HOME DANCE LESSONS GUITAR LESSONS CANTE LESSONS CDS VIDEOS GUIDES FLAMENCO FORMS

Mojácar Flamenco performing Soleá por Bulerías

About Soleá por Bulerías

Soleá (Soleares) por Buleriás is, as it's name suggests, a Soleares with the pace and drive of a Bulerías. Often considered a hybrid form, Soléa por bulerías (also called Soleares por bulerías) is more like a point on the continuum between Soleares and Bulerías. Determining just where that point is can be a source of contention among professionals and aficionados. There are resources that state quite definitely that it is a sped up soleares and others that make it clear that it's a slowed down bulerías.

Adding to the potential for confusion, there are different names for this form: Bulería por Soleá, Soleabulería, Bulerías al golpe and Bulería pa escuchar. Contemporarily, the form is widely called Soléa por bulerías.

For us, there are four features that distinguish the Soleá por bulerías:

  • 1) The compás starts on 12, and is identical to that of the Alegrías;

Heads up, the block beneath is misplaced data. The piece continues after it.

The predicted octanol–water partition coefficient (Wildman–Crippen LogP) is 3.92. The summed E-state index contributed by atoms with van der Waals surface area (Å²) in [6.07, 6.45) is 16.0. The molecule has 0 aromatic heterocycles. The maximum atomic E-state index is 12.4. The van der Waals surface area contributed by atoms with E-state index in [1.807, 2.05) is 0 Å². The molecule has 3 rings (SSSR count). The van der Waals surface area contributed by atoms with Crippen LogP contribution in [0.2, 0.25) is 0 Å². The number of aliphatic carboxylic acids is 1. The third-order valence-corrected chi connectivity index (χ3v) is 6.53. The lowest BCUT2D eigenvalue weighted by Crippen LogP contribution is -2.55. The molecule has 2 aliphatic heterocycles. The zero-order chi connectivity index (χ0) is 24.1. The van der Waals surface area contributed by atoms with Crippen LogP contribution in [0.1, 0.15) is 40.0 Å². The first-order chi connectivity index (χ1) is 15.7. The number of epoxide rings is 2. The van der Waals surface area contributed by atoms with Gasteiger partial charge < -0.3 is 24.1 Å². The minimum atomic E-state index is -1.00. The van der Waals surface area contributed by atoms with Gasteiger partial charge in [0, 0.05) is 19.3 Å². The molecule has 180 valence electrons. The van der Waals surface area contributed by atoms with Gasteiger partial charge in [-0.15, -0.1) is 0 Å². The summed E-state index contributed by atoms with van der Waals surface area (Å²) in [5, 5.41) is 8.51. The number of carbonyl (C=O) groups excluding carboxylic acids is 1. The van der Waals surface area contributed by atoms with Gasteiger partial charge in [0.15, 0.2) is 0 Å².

• 2) The pace is that of a slow to mid-tempo bulerías;
  • 3) The letras follow the form of soleares letras, though the repeats at the end of phrases can vary and are often extended;
  • 4) Often, although by no means always, there is a descending bass line in the guitar of D-C-Bb-A on beats 7-10, echoing similar lines found in soleares.

Form

Compás

Palmas

Video Samples

HOME DANCE LESSONS GUITAR LESSONS CANTE LESSONS CDS VIDEOS GUIDES FLAMENCO FORMS
About Solea por Bulerías

Form

A favorite dance among professional artists, Soleá por bulerías consists of a series of letras that include breaks of one or more compáses within the letra. Dancers will include "remates" - fast finishes or moments/spurts of footwork, for example, after the 1st line of a letra, which is standard practice, and even at the end of a compás while the singer is still singing. This creates a lively structure, though the dance and music also retains a majestic quality.

There is no standard music for the escobilla in this dance, though it's parent form. the Soleares has easily recognizable music for its escobilla. Dancers usually request rhythm music in the tone and key of Soléa por bulerías for extended footwork sequences. The dance follows the same structure as the Soleares.

Guitar falsetas are often included as both an introduction to the song/dance, and throughout the dance as a vehicle for the dancer. Singers admire this song, and if they perform solo versions with the guitarist only, they usually sing anywhere from 2 to 20 letras in a performance. The Soléa por bulerías and Soleares por medio are often performed together.